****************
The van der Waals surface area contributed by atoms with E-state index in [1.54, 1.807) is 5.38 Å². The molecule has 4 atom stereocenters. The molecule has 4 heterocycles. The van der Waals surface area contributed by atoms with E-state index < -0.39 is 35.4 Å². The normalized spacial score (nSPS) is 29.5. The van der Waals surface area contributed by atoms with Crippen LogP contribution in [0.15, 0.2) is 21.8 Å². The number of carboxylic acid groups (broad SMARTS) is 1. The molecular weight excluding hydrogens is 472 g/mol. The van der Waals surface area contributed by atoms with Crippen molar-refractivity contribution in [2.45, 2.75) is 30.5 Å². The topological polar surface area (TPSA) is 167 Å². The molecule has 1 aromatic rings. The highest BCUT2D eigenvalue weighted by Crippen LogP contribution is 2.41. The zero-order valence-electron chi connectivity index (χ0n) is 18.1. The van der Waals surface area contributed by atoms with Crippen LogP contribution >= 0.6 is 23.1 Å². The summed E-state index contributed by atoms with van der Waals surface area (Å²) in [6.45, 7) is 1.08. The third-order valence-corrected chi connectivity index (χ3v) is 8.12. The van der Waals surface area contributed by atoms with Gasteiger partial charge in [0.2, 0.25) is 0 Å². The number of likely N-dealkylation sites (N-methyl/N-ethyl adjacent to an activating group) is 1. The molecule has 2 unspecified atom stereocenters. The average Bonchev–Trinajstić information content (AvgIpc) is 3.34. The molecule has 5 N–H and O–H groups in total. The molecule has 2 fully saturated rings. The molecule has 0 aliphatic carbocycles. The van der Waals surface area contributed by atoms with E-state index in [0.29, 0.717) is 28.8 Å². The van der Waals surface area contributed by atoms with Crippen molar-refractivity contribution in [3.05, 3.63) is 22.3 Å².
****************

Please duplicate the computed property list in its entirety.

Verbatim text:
The van der Waals surface area contributed by atoms with E-state index in [1.54, 1.807) is 5.38 Å². The molecule has 4 atom stereocenters. The molecule has 4 heterocycles. The van der Waals surface area contributed by atoms with E-state index < -0.39 is 35.4 Å². The normalized spacial score (nSPS) is 29.5. The van der Waals surface area contributed by atoms with Crippen LogP contribution in [0.15, 0.2) is 21.8 Å². The number of carboxylic acid groups (broad SMARTS) is 1. The molecular weight excluding hydrogens is 472 g/mol. The van der Waals surface area contributed by atoms with Crippen molar-refractivity contribution in [2.45, 2.75) is 30.5 Å². The topological polar surface area (TPSA) is 167 Å². The molecule has 1 aromatic rings. The highest BCUT2D eigenvalue weighted by Crippen LogP contribution is 2.41. The zero-order valence-electron chi connectivity index (χ0n) is 18.1. The van der Waals surface area contributed by atoms with Crippen LogP contribution >= 0.6 is 23.1 Å². The summed E-state index contributed by atoms with van der Waals surface area (Å²) in [6.45, 7) is 1.08. The third-order valence-corrected chi connectivity index (χ3v) is 8.12. The van der Waals surface area contributed by atoms with Gasteiger partial charge in [0.2, 0.25) is 0 Å². The number of likely N-dealkylation sites (N-methyl/N-ethyl adjacent to an activating group) is 1. The molecule has 2 unspecified atom stereocenters. The average Bonchev–Trinajstić information content (AvgIpc) is 3.34. The molecule has 5 N–H and O–H groups in total. The molecule has 2 fully saturated rings. The molecule has 0 aliphatic carbocycles. The van der Waals surface area contributed by atoms with E-state index in [0.29, 0.717) is 28.8 Å². The van der Waals surface area contributed by atoms with Crippen molar-refractivity contribution in [3.05, 3.63) is 22.3 Å².